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Gas Regulators 101: How They Work and Why Your Project Might Need One

In the HVAC market, there is a near-constant use of gas fired appliances, ranging from small unit heaters to large scale condensing boilers. In both small and large appliances, the concept is the same: A gas supply line (for this article we will assume natural gas) is routed from the city or municipality to the pressure reducing station on the job site.


The engineer of record will typically size the gas line to the appliances for what gas pressure is available onsite. The question is now: What if the appliance cannot accept the gas pressure coming from the gas supply?


SOLUTION: GAS REGULATORS


The answer is in the name. Gas regulators are devices that “regulate” incoming gas pressure. Regulators are used to reduce the gas pressure from a high pressure to a lower pressure usually before a gas appliance is used. Each appliance has a factory recommended gas pressure range that is required to ensure the proper performance of the appliance.


It is typical for gas pressure to be measured in inches of water column, or X" WC. This quite literally means the gas pressure could lift a 1”x1” column of water X inches. It is common for a main gas supply line to deliver 10, 5, or 2 PSI into the building and for a regulator to be installed upstream of the appliance.


An example of a typical incoming gas pressure range for a condensing boiler would be 6-10” WC. This means for proper function of the condensing boiler, the incoming gas supply should be anywhere from 6" WC to 10” WC. This allows each appliance to get the correct gas pressure by means of the gas regulator “knocking down” the incoming gas supply. So, how is a gas regulator constructed?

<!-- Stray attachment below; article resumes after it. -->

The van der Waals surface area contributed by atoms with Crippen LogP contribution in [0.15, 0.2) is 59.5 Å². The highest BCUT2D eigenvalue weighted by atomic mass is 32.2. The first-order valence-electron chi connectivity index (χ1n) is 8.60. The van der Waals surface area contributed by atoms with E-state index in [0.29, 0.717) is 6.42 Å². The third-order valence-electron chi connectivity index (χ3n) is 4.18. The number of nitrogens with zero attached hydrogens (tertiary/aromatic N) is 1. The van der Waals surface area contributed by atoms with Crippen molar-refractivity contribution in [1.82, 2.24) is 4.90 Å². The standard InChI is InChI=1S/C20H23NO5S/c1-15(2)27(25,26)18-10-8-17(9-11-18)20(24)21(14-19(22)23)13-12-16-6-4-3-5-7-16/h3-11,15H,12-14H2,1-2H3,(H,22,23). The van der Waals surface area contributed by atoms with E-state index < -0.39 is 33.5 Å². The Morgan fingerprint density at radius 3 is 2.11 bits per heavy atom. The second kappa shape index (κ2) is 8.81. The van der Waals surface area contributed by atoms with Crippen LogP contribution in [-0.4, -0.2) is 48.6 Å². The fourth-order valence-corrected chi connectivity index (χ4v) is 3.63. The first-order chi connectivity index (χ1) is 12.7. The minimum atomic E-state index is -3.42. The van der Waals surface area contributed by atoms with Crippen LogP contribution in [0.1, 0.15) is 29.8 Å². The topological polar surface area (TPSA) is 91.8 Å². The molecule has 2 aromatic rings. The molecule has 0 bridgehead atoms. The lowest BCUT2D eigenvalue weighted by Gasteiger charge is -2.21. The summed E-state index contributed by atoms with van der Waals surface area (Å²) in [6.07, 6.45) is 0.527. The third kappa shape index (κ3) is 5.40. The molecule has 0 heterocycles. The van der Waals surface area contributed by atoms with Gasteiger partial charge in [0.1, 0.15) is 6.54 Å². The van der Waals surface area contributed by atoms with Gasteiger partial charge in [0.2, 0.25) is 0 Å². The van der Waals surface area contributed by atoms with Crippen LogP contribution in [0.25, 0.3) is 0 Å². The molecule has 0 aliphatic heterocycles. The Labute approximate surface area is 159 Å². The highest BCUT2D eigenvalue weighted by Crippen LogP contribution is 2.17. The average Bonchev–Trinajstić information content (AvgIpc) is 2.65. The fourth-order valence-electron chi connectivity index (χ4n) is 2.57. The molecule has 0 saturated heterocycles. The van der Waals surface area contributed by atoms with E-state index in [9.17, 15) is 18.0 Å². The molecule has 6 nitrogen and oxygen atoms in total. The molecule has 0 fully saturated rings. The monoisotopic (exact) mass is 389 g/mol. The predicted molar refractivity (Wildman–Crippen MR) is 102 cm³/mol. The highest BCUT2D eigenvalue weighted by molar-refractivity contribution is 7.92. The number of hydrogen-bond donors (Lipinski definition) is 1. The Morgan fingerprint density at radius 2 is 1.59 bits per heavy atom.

SOLUTION: VALVES, SPRINGS, AND DIAPHRAGMS


Most gas regulators are constructed similarly. The inlet side of the regulator is where the gas supply enters and there is typically a valve that opens and closes by the force of a spring pushing on a diaphragm at the top of the regulator.


In some regulators, such as the Pietro Fiorentini models, there is a balanced valve design. This design helps to control the outlet pressure by a balancing piston creating an equal force to the inlet pressure. The outlet gas pressure is now reduced to the spring setpoint per the appliance.


As the gas pressure is reduced, the gas will exit the outlet side and be delivered to the appliance.



A diagram of a Petro Fioentini gas regulator
Image courtesy of Pietro Fiorentini


At this point, you're probably thinking 'I think I need a gas regulator — but where can I get one?'


SOLUTION: CONTACT YOUR LOCAL HOFFMAN HYDRONICS REP FOR PRICING AND AVAILABILITY


Hoffman Hydronics has Pietro Fiorentini gas regulators in stock at our warehouse in Greensboro, NC. Feel free to reach out to the Hoffman Hydronics sales team to help you size and select gas regulators for your next project!



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